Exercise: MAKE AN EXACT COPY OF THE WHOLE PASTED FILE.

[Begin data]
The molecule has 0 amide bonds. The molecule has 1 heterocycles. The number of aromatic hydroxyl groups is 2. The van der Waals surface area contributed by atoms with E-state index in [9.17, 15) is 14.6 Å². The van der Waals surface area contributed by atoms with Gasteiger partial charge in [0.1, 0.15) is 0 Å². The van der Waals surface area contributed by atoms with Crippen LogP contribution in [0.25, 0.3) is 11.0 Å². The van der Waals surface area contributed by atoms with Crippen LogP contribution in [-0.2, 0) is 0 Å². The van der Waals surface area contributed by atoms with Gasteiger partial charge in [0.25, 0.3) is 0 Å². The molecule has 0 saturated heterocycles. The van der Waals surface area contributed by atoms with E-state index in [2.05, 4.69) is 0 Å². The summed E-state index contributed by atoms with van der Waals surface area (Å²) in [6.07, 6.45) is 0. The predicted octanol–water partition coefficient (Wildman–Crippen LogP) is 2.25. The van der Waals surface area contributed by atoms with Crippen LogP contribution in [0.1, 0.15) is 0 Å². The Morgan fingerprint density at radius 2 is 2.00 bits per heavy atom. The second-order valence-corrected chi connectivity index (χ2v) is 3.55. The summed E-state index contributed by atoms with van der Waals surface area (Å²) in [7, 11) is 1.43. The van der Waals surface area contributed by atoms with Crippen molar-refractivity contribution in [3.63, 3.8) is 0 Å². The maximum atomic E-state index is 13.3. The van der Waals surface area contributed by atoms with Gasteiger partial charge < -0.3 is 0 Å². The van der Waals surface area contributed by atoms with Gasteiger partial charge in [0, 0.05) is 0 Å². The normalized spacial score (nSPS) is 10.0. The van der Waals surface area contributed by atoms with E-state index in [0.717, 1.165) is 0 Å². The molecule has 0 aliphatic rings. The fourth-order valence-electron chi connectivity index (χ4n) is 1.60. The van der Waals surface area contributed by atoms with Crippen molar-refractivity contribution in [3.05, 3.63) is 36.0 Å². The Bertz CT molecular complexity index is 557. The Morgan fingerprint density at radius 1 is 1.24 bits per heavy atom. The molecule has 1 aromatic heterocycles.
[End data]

The molecule has 0 amide bonds. The molecule has 1 heterocycles. The number of aromatic hydroxyl groups is 2. The van der Waals surface area contributed by atoms with E-state index in [9.17, 15) is 14.6 Å². The van der Waals surface area contributed by atoms with Gasteiger partial charge in [0.1, 0.15) is 0 Å². The van der Waals surface area contributed by atoms with Crippen LogP contribution in [0.25, 0.3) is 11.0 Å². The van der Waals surface area contributed by atoms with Crippen LogP contribution in [-0.2, 0) is 0 Å². The van der Waals surface area contributed by atoms with Gasteiger partial charge in [0.25, 0.3) is 0 Å². The molecule has 0 saturated heterocycles. The van der Waals surface area contributed by atoms with E-state index in [2.05, 4.69) is 0 Å². The summed E-state index contributed by atoms with van der Waals surface area (Å²) in [6.07, 6.45) is 0. The predicted octanol–water partition coefficient (Wildman–Crippen LogP) is 2.25. The van der Waals surface area contributed by atoms with Crippen LogP contribution in [0.1, 0.15) is 0 Å². The Morgan fingerprint density at radius 2 is 2.00 bits per heavy atom. The second-order valence-corrected chi connectivity index (χ2v) is 3.55. The summed E-state index contributed by atoms with van der Waals surface area (Å²) in [7, 11) is 1.43. The van der Waals surface area contributed by atoms with Crippen molar-refractivity contribution in [3.63, 3.8) is 0 Å². The maximum atomic E-state index is 13.3. The van der Waals surface area contributed by atoms with Gasteiger partial charge < -0.3 is 0 Å². The van der Waals surface area contributed by atoms with Gasteiger partial charge in [0, 0.05) is 0 Å². The normalized spacial score (nSPS) is 10.0. The van der Waals surface area contributed by atoms with E-state index in [0.717, 1.165) is 0 Å². The molecule has 0 aliphatic rings. The fourth-order valence-electron chi connectivity index (χ4n) is 1.60. The van der Waals surface area contributed by atoms with Crippen molar-refractivity contribution in [3.05, 3.63) is 36.0 Å². The Bertz CT molecular complexity index is 557. The Morgan fingerprint density at radius 1 is 1.24 bits per heavy atom. The molecule has 1 aromatic heterocycles.